It is impossible for there to be any setting in which the use of a ‘condom’ as a ‘condom’ (not as a balloon, or a temporary fluid container, or something similar) could ever be licit.  The thing has an inbuilt ordination to immoral activity.  It can only be used in a situation of sexual excitement which, by definition, occurs licitly only between husband and wife in marriage and in such a setting its use can never be licit.[10]    The sin is single—
  1) contraception.

The use of a condom in extra marital natural intercourse is illicit, in an intercourse which is itself illicit.  There are two sins—
  1) fornication, and
  2) contraception.

To the first sin here is added the additional malice of preventing, or endeavouring to prevent, the natural consequences of intercourse.  The use of a condom in homosexual activity is illicit, in intercourse which is not only illicit but unnatural.  There are three sins, or rather, three grievous elements in the one sin which add to the heinousness of what is done—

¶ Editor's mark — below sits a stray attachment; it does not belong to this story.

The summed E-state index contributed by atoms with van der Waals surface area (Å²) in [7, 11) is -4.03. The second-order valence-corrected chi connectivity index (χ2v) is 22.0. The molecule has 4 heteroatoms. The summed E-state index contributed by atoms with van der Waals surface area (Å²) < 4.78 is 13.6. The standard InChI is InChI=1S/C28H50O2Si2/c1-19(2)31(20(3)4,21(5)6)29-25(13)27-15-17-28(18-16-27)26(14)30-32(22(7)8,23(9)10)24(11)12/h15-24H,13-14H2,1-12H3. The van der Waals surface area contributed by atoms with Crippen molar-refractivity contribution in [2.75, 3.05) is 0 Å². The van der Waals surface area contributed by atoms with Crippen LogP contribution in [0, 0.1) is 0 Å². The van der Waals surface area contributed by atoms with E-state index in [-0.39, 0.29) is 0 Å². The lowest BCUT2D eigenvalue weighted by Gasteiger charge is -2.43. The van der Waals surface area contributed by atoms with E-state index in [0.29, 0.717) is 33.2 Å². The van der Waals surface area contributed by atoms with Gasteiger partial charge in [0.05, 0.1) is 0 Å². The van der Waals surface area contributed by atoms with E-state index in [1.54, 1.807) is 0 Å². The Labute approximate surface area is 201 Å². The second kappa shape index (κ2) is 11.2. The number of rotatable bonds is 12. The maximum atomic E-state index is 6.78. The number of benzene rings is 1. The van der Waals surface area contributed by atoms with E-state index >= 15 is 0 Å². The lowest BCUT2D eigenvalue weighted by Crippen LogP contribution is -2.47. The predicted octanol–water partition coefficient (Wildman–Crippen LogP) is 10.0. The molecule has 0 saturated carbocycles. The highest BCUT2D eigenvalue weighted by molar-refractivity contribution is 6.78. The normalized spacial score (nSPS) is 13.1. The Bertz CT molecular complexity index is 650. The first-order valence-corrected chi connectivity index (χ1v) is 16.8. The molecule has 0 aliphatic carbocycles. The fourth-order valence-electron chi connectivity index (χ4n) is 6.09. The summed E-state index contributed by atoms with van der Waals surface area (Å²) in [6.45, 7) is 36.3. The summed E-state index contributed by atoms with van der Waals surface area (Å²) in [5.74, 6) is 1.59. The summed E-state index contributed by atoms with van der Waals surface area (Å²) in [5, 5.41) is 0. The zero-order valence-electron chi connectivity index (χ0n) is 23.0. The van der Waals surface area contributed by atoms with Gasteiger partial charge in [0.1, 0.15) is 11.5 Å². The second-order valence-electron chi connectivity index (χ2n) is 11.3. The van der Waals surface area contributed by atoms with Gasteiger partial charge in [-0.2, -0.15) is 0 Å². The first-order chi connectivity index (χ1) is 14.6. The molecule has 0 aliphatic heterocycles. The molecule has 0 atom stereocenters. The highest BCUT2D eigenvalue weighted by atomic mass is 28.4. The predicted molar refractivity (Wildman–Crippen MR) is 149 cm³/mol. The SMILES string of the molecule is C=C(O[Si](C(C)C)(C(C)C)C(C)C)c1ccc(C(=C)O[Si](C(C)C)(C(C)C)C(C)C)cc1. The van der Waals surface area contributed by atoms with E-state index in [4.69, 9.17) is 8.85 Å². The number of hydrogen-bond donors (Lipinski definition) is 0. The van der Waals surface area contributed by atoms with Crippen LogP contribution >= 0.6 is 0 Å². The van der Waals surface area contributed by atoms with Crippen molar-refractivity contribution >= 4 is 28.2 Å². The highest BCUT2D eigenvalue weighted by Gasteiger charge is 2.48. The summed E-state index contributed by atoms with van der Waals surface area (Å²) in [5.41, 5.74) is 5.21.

1. sexual activity for the sake of pleasure alone;
  2. conducted against the order of nature;
  3. using an instrument to circumvent the sanction which is the natural consequence of commission of the first and the second.

There is malice in the unnatural way in which the sin is committed; added malice in the use of a condom in the endeavour to avoid the natural sanction.

An age which has become hardened to self disfigurement and bodily abuse and blinded to their malice will have difficulty accepting that a ‘condom’ is something whose ordination (as ‘condom’) is intrinsically evil.  That is not a problem with objective truth: it is a problem for those who have abandoned the path of moral rectitude.  Our bodies are not our own to do with as we please.  They are only to be used in accordance with the rule of morals, and for the uses we make of them we will be called to account.  Pope Pius XII dealt with the issue definitively—

“[T]he principle is inviolable.  God alone is the Lord of man’s life and bodily integrity, his organs, members and faculties, particularly those which are instruments associated in the work of creation.”[11]